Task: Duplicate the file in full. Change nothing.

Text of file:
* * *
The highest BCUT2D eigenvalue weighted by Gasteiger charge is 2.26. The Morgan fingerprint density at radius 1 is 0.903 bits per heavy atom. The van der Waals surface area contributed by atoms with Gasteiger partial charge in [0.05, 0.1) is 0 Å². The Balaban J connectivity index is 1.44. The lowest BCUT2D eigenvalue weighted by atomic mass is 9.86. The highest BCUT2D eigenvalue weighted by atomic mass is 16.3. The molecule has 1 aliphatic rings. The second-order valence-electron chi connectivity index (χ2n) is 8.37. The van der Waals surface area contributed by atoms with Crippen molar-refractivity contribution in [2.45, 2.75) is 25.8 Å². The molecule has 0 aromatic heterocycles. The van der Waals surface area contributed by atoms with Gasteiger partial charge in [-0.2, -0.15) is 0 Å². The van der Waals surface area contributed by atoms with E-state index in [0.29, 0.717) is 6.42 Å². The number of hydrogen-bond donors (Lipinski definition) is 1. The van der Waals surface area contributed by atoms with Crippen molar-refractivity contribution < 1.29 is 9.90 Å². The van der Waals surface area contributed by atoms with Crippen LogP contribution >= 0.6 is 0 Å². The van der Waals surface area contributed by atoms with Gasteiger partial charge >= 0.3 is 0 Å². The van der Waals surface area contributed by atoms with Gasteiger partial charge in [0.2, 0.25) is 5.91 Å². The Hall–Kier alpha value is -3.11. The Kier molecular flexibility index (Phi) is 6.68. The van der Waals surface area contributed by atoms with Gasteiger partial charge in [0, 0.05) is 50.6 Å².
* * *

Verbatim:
The highest BCUT2D eigenvalue weighted by Gasteiger charge is 2.26. The Morgan fingerprint density at radius 1 is 0.903 bits per heavy atom. The van der Waals surface area contributed by atoms with Gasteiger partial charge in [0.05, 0.1) is 0 Å². The Balaban J connectivity index is 1.44. The lowest BCUT2D eigenvalue weighted by atomic mass is 9.86. The highest BCUT2D eigenvalue weighted by atomic mass is 16.3. The molecule has 1 aliphatic rings. The second-order valence-electron chi connectivity index (χ2n) is 8.37. The van der Waals surface area contributed by atoms with Crippen molar-refractivity contribution in [2.45, 2.75) is 25.8 Å². The molecule has 0 aromatic heterocycles. The van der Waals surface area contributed by atoms with Gasteiger partial charge in [-0.2, -0.15) is 0 Å². The van der Waals surface area contributed by atoms with E-state index in [0.29, 0.717) is 6.42 Å². The number of hydrogen-bond donors (Lipinski definition) is 1. The van der Waals surface area contributed by atoms with Crippen molar-refractivity contribution < 1.29 is 9.90 Å². The van der Waals surface area contributed by atoms with Crippen LogP contribution >= 0.6 is 0 Å². The van der Waals surface area contributed by atoms with Gasteiger partial charge >= 0.3 is 0 Å². The van der Waals surface area contributed by atoms with Gasteiger partial charge in [0.2, 0.25) is 5.91 Å². The Hall–Kier alpha value is -3.11. The Kier molecular flexibility index (Phi) is 6.68. The van der Waals surface area contributed by atoms with Gasteiger partial charge in [0, 0.05) is 50.6 Å².